Vintage Lighting Refurbishing: Mole Richardson SolarSpot 410

LightFrench

New Member
Joined
Jul 13, 2017
Location
Sydney
Hi everyone,

I'm new here and recently found an old Mole Richardson SolarSpot Type 410 that I would love to pamper and refurbish.

I have never done this before and heck - let me be honest, I am not the biggest DYI buff around the block.

So I got this old MR SolarSpot Type 410 that I am keen to refurbish for domestic use. It is all dirty with black paint and rusty in some parts.

I know there has been at least one thread that I have checked out on your website but since it was quite old (2010), I thought I'd check and see whether people now had more advice to share with a newbie like me?

I'm thinking of going a couple of different routes as far as refurbishment is concerned - not sure yet. Once thing though, I would like to take all paint off, treat for rust, police and maybe apply difference colours.

It would be amazing to hear from anyone, if and when you have a sec to respond.

All the best,
Gregoire de Langlade
 

RonHebbard

Well-Known Member
Premium Member
Joined
Jun 12, 2004
Location
Waterdown, ON, CA
Hi everyone,

I'm new here and recently found an old Mole Richardson SolarSpot Type 410 that I would love to pamper and refurbish.

I have never done this before and heck - let me be honest, I am not the biggest DYI buff around the block.

So I got this old MR SolarSpot Type 410 that I am keen to refurbish for domestic use. It is all dirty with black paint and rusty in some parts.

I know there has been at least one thread that I have checked out on your website but since it was quite old (2010), I thought I'd check and see whether people now had more advice to share with a newbie like me?

I'm thinking of going a couple of different routes as far as refurbishment is concerned - not sure yet. Once thing though, I would like to take all paint off, treat for rust, police and maybe apply difference colours.

It would be amazing to hear from anyone, if and when you have a sec to respond.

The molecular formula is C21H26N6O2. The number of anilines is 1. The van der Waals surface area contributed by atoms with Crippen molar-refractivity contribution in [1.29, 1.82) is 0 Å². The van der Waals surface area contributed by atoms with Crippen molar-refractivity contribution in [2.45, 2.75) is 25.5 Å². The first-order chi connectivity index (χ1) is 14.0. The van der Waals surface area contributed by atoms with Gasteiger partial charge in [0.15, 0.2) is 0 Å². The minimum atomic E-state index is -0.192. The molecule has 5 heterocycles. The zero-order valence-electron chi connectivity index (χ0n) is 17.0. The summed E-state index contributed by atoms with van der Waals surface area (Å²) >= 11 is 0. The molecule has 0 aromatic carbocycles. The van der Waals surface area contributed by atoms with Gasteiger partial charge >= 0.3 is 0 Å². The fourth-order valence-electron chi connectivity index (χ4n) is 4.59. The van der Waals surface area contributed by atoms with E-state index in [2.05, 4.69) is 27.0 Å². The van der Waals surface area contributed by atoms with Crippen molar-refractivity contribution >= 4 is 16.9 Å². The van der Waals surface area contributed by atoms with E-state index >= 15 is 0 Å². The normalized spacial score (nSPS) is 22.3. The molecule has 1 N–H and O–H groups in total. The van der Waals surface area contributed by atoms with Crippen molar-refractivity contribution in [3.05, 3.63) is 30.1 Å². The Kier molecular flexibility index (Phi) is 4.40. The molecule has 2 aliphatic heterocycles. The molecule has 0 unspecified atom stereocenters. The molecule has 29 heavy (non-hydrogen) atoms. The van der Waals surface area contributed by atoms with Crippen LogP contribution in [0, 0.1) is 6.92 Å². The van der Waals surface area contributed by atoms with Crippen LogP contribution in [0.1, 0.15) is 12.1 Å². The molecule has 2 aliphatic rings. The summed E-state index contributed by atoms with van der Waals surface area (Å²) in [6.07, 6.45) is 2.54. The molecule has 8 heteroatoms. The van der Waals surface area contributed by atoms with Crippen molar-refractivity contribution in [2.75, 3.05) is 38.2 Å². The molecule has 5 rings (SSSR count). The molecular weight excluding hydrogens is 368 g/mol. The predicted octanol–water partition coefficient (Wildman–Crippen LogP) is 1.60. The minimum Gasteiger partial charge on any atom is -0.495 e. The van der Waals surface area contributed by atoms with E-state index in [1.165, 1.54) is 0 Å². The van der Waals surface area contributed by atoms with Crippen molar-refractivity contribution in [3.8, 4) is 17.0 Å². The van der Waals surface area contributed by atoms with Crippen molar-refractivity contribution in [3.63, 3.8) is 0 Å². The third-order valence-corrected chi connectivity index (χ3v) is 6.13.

All the best,
Gregoire de Langlade
@LightFrench
a; Welcome to Control Booth.
b; Are you planning to restore to operating condition or merely clean it up as a safe show-piece free of any asbestos etcetera?
Toodleoo!
Ron Hebbard
 
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JonCarter

Well-Known Member
Joined
Apr 18, 2011
Location
Meridian, Idaho, US
1: Disassemble completely, NOTING CAREFULLY HOW IT CAME APART
2a: If you're picky carefully remove all asbestos wiring and dispose of properly OR
2b: If you're not picky, just handle it carefully and don't breathe the asbestos dust
3: Remove existing paint--Wire brush all sides of all parts, including small hardware
4: Excamine all parts, especially the socket, and replace if worn or damaged
5: Degrease all parts (and your fingers in order to handle) (acetone or MEK works well)
6: Spray w/ good hi-temp primer, allow to dry 24 hrs.
7: Spray all internals w/hi-temp flat black paint, allow to dry 24 hrs min.
8: Spray all externals w/M-R paint (Available from M-R, or it used to be), allow to dry 24 hrs. min.
9: Re-assemble per your notes from item 1 above. Use a little graphite grease on adjustment screws & bolts
10: Put a lamp in it, plug it in & warm it up on a dimmer at about 50% for a couple hours to cure the paint.
11: Enjoy your (near) factory-new M-R instrument
 

LightFrench

New Member
Joined
Jul 13, 2017
Location
Sydney
Hi Jon,

What a detailed response, this is so helpful.

I had thought of taking photos, drawing diagrams and numbering each pieces so I don't get lost later.
So I'm glad seeing that is point number 1 on your list!

I don't know much about asbestos removal and safe practices though, so will have to look into that properly.